Abstract and Keywords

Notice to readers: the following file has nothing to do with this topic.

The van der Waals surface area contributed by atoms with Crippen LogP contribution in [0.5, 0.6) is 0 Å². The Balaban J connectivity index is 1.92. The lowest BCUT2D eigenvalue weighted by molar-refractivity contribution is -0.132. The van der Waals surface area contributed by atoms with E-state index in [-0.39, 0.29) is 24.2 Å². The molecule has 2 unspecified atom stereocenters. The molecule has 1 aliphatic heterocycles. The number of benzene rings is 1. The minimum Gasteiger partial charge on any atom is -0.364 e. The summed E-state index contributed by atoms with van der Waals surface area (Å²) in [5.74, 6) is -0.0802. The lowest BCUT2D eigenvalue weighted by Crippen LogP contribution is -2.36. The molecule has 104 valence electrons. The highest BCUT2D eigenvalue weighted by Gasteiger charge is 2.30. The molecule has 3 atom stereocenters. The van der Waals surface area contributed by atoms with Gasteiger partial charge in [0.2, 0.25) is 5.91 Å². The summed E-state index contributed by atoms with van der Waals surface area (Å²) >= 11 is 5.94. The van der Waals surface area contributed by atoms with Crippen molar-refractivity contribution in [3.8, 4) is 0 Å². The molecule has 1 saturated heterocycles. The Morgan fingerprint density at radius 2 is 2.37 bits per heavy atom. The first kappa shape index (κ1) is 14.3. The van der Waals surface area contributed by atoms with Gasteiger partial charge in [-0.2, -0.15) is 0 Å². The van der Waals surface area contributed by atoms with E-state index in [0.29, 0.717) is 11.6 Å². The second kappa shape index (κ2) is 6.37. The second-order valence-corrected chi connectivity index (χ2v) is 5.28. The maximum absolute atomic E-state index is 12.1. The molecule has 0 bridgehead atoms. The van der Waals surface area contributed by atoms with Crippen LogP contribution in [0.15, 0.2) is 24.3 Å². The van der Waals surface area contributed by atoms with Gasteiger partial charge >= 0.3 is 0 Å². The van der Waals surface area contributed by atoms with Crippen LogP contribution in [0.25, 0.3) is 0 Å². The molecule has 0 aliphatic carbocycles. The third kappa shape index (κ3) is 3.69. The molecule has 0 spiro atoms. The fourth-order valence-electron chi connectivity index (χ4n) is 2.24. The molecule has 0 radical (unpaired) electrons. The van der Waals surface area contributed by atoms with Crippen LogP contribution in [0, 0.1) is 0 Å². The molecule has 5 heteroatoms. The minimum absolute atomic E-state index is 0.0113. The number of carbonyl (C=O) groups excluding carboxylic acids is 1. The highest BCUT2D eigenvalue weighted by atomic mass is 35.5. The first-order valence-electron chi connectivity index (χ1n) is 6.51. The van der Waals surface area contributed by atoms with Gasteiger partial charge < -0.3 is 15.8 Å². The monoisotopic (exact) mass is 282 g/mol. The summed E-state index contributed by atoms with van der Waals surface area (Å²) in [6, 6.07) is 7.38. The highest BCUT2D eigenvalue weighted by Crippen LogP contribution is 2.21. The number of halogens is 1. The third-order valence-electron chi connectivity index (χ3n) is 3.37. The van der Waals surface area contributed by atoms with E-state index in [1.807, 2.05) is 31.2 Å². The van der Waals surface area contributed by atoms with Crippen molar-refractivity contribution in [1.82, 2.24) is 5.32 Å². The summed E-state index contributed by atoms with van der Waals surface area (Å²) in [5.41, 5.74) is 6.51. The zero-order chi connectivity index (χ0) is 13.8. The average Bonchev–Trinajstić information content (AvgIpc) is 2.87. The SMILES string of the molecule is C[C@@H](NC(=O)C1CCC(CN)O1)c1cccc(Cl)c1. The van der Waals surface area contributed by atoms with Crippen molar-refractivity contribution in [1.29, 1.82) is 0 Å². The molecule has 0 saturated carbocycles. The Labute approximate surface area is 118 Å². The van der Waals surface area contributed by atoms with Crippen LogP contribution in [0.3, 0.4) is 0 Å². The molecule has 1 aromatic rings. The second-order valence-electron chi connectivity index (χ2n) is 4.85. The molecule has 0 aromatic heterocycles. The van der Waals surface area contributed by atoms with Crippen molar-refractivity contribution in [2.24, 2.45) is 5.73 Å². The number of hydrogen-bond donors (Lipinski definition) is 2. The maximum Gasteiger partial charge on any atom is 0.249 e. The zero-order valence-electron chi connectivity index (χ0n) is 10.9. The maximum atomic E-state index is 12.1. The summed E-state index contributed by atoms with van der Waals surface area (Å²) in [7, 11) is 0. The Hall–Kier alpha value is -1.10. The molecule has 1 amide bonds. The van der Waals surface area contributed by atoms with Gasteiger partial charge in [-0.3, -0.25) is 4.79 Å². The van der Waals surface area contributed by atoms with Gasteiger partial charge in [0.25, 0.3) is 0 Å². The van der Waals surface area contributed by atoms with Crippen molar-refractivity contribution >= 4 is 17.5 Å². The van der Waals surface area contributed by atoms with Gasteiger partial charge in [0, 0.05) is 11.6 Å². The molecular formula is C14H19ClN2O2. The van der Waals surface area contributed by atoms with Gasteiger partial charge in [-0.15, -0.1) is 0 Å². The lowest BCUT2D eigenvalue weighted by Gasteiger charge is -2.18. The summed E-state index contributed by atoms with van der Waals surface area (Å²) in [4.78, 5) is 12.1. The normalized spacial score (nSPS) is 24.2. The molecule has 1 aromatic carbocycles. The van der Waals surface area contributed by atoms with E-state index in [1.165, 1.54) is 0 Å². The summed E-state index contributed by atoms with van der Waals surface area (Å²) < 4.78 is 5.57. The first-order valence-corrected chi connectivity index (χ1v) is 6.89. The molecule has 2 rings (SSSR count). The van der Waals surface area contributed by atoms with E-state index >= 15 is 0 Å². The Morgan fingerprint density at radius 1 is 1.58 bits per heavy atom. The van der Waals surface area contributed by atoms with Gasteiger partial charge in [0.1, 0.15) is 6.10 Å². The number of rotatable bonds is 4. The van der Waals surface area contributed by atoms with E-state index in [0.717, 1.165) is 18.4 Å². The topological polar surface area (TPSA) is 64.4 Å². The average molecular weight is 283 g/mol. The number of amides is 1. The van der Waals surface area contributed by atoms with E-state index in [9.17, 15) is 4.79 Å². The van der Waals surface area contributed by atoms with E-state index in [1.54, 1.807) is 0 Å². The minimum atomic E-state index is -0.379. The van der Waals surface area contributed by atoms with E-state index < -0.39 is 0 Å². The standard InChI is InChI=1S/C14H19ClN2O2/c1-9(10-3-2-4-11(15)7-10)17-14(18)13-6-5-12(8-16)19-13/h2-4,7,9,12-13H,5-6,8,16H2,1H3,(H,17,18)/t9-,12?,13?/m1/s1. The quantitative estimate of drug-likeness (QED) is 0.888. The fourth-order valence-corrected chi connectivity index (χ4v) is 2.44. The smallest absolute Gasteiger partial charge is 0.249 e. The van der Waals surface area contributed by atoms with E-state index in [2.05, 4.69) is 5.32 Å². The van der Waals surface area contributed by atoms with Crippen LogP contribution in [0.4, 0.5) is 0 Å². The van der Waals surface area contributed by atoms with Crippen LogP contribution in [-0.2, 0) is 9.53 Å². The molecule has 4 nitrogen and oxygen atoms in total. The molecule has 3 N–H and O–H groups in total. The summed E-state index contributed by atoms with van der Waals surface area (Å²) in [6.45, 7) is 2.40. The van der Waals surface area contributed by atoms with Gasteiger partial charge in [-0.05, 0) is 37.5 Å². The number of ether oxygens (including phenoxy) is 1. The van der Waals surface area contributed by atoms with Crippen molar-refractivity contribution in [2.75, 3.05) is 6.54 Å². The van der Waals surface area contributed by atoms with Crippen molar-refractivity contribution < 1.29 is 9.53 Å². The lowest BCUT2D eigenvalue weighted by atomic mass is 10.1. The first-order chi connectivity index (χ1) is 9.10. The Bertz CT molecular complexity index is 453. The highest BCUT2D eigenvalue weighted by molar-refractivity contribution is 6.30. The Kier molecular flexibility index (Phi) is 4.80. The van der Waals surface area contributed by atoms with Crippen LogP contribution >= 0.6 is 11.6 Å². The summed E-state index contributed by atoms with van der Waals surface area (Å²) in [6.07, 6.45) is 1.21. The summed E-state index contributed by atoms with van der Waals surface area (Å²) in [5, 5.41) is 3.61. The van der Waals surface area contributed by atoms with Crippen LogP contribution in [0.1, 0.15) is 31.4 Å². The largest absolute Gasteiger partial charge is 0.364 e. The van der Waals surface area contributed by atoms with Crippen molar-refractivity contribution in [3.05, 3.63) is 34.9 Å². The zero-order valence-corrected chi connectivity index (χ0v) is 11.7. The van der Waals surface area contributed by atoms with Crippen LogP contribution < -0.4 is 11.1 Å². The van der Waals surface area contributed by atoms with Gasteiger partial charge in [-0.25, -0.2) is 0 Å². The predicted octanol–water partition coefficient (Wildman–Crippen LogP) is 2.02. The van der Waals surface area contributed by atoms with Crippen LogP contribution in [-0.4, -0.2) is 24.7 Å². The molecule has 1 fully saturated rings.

This article argues that public policy should focus more sharply on the distributional consequences of sprawl. There are two sides to a sprawl. On one side is the market-oriented position that maintains urban decentralization. On the other side is the market failure position that argues low-density suburbanization has been an inefficient and inequitable outcome. However, the argument states that the benefits and costs of both are large and roughly of the same order of magnitude, making policy choices far more difficult and the debate far more intense. Both sides are tempted to build on the logic of their own position and trivialize the critiques of the other in an effort to deny the underlying complexity of the welfare analysis of metropolitan form. As long as the population keeps growing, metropolitan areas will continue to expand at relatively low densities and the debate about sprawl will continue.
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